Natural play spaces
What is a natural play space?
Physical and creative freedom providing learning through landscapes for children
A natural play space allows children to explore their immediate world through being together and playing together in a naturalised setting: a play landscape where plants and trees provide the background for physical and creative challenges and fun.
Lack of access to wilder places and a generation of ‘latchkey’ children, have created a vacuum where many traditional outdoor games and exploratory ramblings have largely disappeared - replaced with amusements usually taking place inside the home.
These natural earth mounds, above, with forts and bridges create multiple play opportunities for all ages. We have created similar features in many parks, reserves and schools and the result is always hugely popular.
Fixed play equipment is also part of the natural playspace, particularly if it is sensitively designed with other bespoke features. At Worcester Woods Country Park, above 2010, we used equipment that specifically encouraged group play: 2 different basket swings and the awesome supernova roundabout. Natural play is about children playing together, and our parks and reserves need to encourage that extra dimension.
These trees were formerly inaccessible to the young children due to mud and bare earth underneath them. The addition of an exterior carpet eliminates the objection - allowing the children to get close to natural things and as such, a potato masher and an old baking tray come with added play value. Natural play is about creating a sense of place rather than just using natural materials.
Ultimately however, you can have all the play equipment, logs, rocks, boulders etc you like, but natural play and creativity in children is sparked by free access to the natural world. Get the plants in, relax and wait for the beauty to emerge!
Natural play spaces differ for different ages
For the 7 to 12 year old child a natural play space will be a few well chosen items of equipment….linked with grassy mounds, paths, forts, beds of bushes and trees, and so on. For the toddler and young child, a more benign landscape with swings, sand and digging, balancing and climbing, rolling etc can be placed among a well designed landscape/garden that encourages community members to linger in the same space. Ownership and better community relations are part of the spirit of the place.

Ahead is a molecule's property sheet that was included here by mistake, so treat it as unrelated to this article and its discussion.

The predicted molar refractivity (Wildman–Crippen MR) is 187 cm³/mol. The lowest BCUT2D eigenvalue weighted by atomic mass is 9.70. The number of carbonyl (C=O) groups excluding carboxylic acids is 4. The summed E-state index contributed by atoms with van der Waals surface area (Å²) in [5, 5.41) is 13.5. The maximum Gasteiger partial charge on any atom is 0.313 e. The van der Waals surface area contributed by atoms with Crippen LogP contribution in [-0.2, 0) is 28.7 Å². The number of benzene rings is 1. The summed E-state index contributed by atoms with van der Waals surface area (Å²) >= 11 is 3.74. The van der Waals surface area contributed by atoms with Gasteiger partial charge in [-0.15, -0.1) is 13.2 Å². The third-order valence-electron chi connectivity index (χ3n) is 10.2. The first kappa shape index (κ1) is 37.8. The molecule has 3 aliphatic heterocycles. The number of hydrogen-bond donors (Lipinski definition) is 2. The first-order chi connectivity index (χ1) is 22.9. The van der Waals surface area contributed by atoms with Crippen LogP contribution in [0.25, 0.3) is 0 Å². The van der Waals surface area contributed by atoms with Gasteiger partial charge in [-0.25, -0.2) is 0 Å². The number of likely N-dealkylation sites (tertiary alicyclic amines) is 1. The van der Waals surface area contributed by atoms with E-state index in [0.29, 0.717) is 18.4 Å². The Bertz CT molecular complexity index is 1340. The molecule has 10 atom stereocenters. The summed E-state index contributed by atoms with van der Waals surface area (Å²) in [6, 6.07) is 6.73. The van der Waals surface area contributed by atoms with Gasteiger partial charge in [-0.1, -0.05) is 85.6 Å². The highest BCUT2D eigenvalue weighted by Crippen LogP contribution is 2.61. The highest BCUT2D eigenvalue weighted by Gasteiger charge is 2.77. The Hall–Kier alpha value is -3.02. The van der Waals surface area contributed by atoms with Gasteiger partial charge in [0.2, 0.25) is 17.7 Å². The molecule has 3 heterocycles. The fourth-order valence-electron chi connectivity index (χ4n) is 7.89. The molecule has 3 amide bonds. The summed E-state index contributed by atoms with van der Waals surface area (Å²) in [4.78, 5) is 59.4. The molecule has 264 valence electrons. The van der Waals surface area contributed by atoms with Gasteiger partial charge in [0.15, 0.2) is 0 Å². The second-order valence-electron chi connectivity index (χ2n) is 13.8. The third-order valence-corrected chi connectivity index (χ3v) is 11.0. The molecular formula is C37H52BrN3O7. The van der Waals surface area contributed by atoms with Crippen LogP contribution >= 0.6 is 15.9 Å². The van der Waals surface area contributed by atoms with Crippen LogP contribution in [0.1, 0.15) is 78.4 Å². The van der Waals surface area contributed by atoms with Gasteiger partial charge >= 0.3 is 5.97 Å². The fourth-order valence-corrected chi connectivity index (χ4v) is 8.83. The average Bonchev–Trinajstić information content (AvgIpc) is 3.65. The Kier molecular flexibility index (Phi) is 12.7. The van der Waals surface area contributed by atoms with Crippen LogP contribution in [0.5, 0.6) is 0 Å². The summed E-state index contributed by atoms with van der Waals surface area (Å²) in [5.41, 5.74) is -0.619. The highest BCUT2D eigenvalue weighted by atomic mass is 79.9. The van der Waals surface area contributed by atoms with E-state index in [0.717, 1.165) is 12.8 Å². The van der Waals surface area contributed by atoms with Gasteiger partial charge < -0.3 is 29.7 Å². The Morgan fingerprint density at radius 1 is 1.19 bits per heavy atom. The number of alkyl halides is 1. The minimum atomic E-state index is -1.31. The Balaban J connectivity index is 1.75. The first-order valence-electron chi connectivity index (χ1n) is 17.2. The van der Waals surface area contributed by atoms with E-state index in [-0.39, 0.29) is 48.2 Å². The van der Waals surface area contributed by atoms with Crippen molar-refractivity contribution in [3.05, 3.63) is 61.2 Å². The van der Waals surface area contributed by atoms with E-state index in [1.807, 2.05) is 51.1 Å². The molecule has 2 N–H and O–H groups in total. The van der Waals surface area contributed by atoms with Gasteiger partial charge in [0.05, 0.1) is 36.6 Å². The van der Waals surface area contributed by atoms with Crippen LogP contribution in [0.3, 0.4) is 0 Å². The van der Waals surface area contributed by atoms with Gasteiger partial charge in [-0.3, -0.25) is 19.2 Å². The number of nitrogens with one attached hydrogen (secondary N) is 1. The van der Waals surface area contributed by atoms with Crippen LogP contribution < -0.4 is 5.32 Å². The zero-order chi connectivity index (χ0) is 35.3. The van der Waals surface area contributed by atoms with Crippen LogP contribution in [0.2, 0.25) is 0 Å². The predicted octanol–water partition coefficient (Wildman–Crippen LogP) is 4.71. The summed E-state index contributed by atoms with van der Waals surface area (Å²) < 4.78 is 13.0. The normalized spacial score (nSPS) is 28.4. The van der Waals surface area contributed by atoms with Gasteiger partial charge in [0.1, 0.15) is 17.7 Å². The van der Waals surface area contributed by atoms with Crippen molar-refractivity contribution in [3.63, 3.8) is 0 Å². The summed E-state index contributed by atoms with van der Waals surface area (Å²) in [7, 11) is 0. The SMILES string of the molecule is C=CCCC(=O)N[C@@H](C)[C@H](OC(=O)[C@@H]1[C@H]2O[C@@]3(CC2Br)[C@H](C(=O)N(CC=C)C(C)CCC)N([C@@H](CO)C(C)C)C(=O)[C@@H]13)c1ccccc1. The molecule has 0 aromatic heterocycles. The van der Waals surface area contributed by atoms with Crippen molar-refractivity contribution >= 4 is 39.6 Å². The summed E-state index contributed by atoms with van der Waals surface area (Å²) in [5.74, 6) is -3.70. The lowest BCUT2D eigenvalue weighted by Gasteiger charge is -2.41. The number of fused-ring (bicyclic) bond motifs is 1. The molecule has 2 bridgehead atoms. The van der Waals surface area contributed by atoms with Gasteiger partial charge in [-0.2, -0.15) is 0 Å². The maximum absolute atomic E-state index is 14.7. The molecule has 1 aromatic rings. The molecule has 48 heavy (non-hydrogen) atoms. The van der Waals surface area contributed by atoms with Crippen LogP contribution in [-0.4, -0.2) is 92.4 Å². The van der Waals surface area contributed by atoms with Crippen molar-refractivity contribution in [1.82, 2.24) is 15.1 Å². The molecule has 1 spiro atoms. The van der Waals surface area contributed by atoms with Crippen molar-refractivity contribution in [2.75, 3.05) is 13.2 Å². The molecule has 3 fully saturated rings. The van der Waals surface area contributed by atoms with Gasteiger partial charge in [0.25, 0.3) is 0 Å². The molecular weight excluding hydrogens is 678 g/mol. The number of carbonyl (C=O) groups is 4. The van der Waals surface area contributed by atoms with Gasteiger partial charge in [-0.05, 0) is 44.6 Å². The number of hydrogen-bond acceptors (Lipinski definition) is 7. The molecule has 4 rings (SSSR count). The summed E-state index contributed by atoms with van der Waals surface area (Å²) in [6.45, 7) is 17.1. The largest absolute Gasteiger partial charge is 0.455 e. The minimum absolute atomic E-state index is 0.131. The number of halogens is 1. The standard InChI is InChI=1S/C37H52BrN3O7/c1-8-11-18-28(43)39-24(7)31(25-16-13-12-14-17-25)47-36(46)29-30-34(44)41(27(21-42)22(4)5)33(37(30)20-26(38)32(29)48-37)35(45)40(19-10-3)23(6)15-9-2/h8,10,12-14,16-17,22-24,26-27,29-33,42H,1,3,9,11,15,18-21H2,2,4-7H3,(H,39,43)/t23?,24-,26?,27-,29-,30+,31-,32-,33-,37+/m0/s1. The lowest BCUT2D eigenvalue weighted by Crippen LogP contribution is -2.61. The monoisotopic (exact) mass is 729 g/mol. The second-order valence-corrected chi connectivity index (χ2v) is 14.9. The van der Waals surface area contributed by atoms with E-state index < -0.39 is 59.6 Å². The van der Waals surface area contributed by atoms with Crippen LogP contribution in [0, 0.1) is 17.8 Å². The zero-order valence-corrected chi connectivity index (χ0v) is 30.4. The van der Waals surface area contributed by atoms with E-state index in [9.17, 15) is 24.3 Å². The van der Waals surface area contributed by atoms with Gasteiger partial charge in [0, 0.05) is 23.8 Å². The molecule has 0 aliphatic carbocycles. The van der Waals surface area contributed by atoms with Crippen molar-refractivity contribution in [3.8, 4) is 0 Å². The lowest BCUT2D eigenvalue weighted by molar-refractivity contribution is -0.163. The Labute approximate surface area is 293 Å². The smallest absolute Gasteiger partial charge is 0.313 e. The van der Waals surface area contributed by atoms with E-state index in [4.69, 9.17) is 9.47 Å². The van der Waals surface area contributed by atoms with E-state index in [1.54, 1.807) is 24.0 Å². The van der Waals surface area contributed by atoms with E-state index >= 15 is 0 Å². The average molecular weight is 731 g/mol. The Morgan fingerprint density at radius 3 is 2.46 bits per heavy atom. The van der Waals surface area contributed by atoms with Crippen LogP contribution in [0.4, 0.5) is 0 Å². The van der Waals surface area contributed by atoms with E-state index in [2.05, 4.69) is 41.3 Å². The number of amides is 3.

The wet pour playground
The rigid formality of the wet pour playground is very useful in a restricted urban environment and offers great opportunities for physical challenges...but that is all. This playground is essentially a place where children are taken by their parents/guardians for 20-30 minutes, where the majority of children do not know each other. As capital investment, the wet pour space is largely past its sell by date after 10 years.
The natural play space
The natural play space is designed for children who know each other, to play together. Swings, slides, see saws, merry-go-rounds and their modern equivalents are all necessary parts of the natural play area as are running and chasing games, wrestling, hiding, role play...etc. Of course, the space must be well designed and it is up to the designer and/or provider to have an affinity with community planning and deliver a product that will encourage this enriching play space to become an important part of our local landscape.
Encouraging a sense of place and beauty
The natural play space encourages a sense of place and beauty; is connected to the local landscape; and provides a green backdrop to play. Access to the natural world is the spark that fires the child’s creative imagination, and all positive associations with the natural world are formed in the early years. By mixing items of play equipment into a coherent maturing landscape, the child still has all the physical challenges, but now they are blending with the beauty of the naturalised world and the possibility of imaginative freedom is also entering the play space. Does a tree, a bush, a grassy mound have a sell by date? The various items of play equipment can be replaced with time, other play opportunities can evolve....but the underlying sense of place continues to provide growing value to the local community.
Evolve? Yes, the play space is no different from any landscape or garden. Trees grow and change shape, the ambiance also changes, a sense of responsibility comes with a maturing landscape - that this is something to be cherished and enjoyed...and so the features also grow and change: water play, sand, mud, dens, carving, digging, and your choice here.
By Guy Redmond
Leaves of Green 2010
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